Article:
The increasing presence of external police forces on and around campus reveals a complex relationship between the University of Minnesota Police Department and Minneapolis police.
Boundaries between the two departments are fluid, but the dynamics of each jurisdiction vary dramatically.
For their part, University police are pulled off campus to patrol University satellite locations like the St. Anthony Falls Laboratory.
“We have a vested interest in keeping the neighborhoods around the University safe both because a lot of students and staff and faculty live in those neighborhoods, but also, the safer we can keep the neighborhoods around the University, the safer we can keep the University itself,” University police Deputy Chief Chuck Miner said .
In return, Minneapolis police help control traffic and now patrol the University area more heavily on home football game days and on other selected days. The measure is part of a program called Enhanced Police Coverage.
Despite any confusion, both departments say the presence of two distinct departments is beneficial.
Without a dedicated police department on campus, the University might be vulnerable because of stress put on Minneapolis police in other parts of the city.
“[With large, central police departments] there are going to be times when certain jurisdictions aren’t going to get the police service that they want … it’s just a numbers thing,” Minneapolis Police Sgt. Jesse Garcia said.
University police are also able to build their department around a more dedicated community that lends itself to more familiarity with those in the area.
“Our officers aren’t exactly on a first-name basis with people, but we do try to instill that sense of community in them,” Miner said.
Some boundaries have been blurred, but the two departments operate largely in tandem in the areas immediately surrounding campus.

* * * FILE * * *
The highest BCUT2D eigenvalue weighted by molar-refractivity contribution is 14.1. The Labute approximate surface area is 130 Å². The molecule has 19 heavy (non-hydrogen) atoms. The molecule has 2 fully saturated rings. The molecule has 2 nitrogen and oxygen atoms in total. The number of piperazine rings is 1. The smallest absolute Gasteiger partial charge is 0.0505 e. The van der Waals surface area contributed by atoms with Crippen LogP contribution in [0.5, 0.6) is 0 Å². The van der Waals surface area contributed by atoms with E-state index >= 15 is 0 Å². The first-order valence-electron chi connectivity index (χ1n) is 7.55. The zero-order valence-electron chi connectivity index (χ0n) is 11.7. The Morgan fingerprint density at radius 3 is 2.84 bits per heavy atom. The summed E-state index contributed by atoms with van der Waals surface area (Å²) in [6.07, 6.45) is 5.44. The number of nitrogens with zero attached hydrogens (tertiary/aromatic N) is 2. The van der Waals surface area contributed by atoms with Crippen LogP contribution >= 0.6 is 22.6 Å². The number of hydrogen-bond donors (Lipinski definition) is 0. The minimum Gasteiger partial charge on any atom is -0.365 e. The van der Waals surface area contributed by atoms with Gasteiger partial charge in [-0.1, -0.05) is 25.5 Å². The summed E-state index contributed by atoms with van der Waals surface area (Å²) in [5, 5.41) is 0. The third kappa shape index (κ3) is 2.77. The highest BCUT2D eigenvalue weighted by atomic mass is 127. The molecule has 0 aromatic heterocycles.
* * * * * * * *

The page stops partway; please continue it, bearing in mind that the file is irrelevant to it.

Calls taken by the University police dispatcher are routed to Minneapolis police in non-emergency situations or when Minneapolis police are closer.
“We have a very close working relationship with them, [and] boundaries are basically crossed in the essence of providing service,” Garcia said.
Enhanced Police Coverage brings as many as 12 extra Minneapolis and University police officers to the campus area. The impetus for EPC was the return of football to campus, but certain events with a high probability of turning rowdy are also covered by the University-funded program.
Fraternities and other homes near University Avenue fall within the jurisdiction of Minneapolis police, but often deal with University police because of their closeness to campus, yet both police departments and the Interfraternity Council , a governing body of the greek community, have similar objectives.
The IFC has bolstered its own near-campus security by hiring private security contractors to patrol Fraternity Row on the weekend of home football games.
As a measure of solidarity, the Office for Student Affairs has helped the greek community pay for the security personnel.
“The fraternities see the police as allies,” Interfraternity Council Executive Vice President Dan Garon said.
In light of the crowds trolling campus looking for parties, the fraternities actively engaged the police to establish a partnership.
“We needed a mechanism to protect the fraternities from the public … we need the police,” Garon said.
Police have said the joint effort has so far proved beneficial.
“Students are doing their part to maintain a good face for the University, and the police are doing a great job of patrolling and being visible, so it’s a combined effort all around,” Garcia said.
But recent confrontations near campus have affirmed some need for the added police resources near campus.
University and Minneapolis police scattered students in a Sept. 19 fray that Miner said was the biggest incident near campus since April’s Spring Jam riot . University police also broke up another series of frays in Dinkytown on Sept. 27.